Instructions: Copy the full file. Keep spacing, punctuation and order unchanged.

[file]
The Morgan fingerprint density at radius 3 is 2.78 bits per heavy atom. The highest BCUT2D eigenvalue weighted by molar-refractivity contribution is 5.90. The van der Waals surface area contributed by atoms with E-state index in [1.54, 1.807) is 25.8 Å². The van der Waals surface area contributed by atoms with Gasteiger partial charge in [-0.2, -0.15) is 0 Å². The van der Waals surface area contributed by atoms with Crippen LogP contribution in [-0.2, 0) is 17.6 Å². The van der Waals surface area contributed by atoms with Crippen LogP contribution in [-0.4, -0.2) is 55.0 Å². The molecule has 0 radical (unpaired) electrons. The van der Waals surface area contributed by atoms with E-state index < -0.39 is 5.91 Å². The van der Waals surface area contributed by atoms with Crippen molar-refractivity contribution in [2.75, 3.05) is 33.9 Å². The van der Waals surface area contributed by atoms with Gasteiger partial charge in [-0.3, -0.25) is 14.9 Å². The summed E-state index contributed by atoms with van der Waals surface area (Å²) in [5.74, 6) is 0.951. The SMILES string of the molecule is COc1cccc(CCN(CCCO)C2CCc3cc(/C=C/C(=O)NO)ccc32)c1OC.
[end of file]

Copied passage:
The Morgan fingerprint density at radius 3 is 2.78 bits per heavy atom. The highest BCUT2D eigenvalue weighted by molar-refractivity contribution is 5.90. The van der Waals surface area contributed by atoms with E-state index in [1.54, 1.807) is 25.8 Å². The van der Waals surface area contributed by atoms with Gasteiger partial charge in [-0.2, -0.15) is 0 Å². The van der Waals surface area contributed by atoms with Crippen LogP contribution in [-0.2, 0) is 17.6 Å². The van der Waals surface area contributed by atoms with Crippen LogP contribution in [-0.4, -0.2) is 55.0 Å². The molecule has 0 radical (unpaired) electrons. The van der Waals surface area contributed by atoms with E-state index < -0.39 is 5.91 Å². The van der Waals surface area contributed by atoms with Crippen molar-refractivity contribution in [2.75, 3.05) is 33.9 Å². The van der Waals surface area contributed by atoms with Gasteiger partial charge in [-0.3, -0.25) is 14.9 Å². The summed E-state index contributed by atoms with van der Waals surface area (Å²) in [5.74, 6) is 0.951. The SMILES string of the molecule is COc1cccc(CCN(CCCO)C2CCc3cc(/C=C/C(=O)NO)ccc32)c1OC.